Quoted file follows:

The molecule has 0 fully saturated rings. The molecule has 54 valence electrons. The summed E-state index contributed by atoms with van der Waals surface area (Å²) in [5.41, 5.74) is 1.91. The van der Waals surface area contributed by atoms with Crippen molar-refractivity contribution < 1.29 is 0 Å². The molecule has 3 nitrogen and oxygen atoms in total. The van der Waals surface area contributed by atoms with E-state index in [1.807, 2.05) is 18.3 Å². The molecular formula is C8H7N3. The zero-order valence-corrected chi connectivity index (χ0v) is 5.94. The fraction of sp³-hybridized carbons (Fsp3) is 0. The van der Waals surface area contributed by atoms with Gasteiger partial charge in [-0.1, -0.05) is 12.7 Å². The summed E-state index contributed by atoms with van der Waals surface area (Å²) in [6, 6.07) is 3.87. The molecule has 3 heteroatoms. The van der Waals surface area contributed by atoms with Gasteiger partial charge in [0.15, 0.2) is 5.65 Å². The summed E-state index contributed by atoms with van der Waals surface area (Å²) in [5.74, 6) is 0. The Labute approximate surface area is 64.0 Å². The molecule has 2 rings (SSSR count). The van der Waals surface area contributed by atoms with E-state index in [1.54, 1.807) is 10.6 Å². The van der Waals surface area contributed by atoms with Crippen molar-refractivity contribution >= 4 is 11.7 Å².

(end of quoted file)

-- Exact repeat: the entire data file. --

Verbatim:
The molecule has 0 fully saturated rings. The molecule has 54 valence electrons. The summed E-state index contributed by atoms with van der Waals surface area (Å²) in [5.41, 5.74) is 1.91. The van der Waals surface area contributed by atoms with Crippen molar-refractivity contribution < 1.29 is 0 Å². The molecule has 3 nitrogen and oxygen atoms in total. The van der Waals surface area contributed by atoms with E-state index in [1.807, 2.05) is 18.3 Å². The molecular formula is C8H7N3. The zero-order valence-corrected chi connectivity index (χ0v) is 5.94. The fraction of sp³-hybridized carbons (Fsp3) is 0. The van der Waals surface area contributed by atoms with Gasteiger partial charge in [-0.1, -0.05) is 12.7 Å². The summed E-state index contributed by atoms with van der Waals surface area (Å²) in [6, 6.07) is 3.87. The molecule has 3 heteroatoms. The van der Waals surface area contributed by atoms with Gasteiger partial charge in [0.15, 0.2) is 5.65 Å². The summed E-state index contributed by atoms with van der Waals surface area (Å²) in [5.74, 6) is 0. The Labute approximate surface area is 64.0 Å². The molecule has 2 rings (SSSR count). The van der Waals surface area contributed by atoms with E-state index in [1.54, 1.807) is 10.6 Å². The van der Waals surface area contributed by atoms with Crippen molar-refractivity contribution >= 4 is 11.7 Å².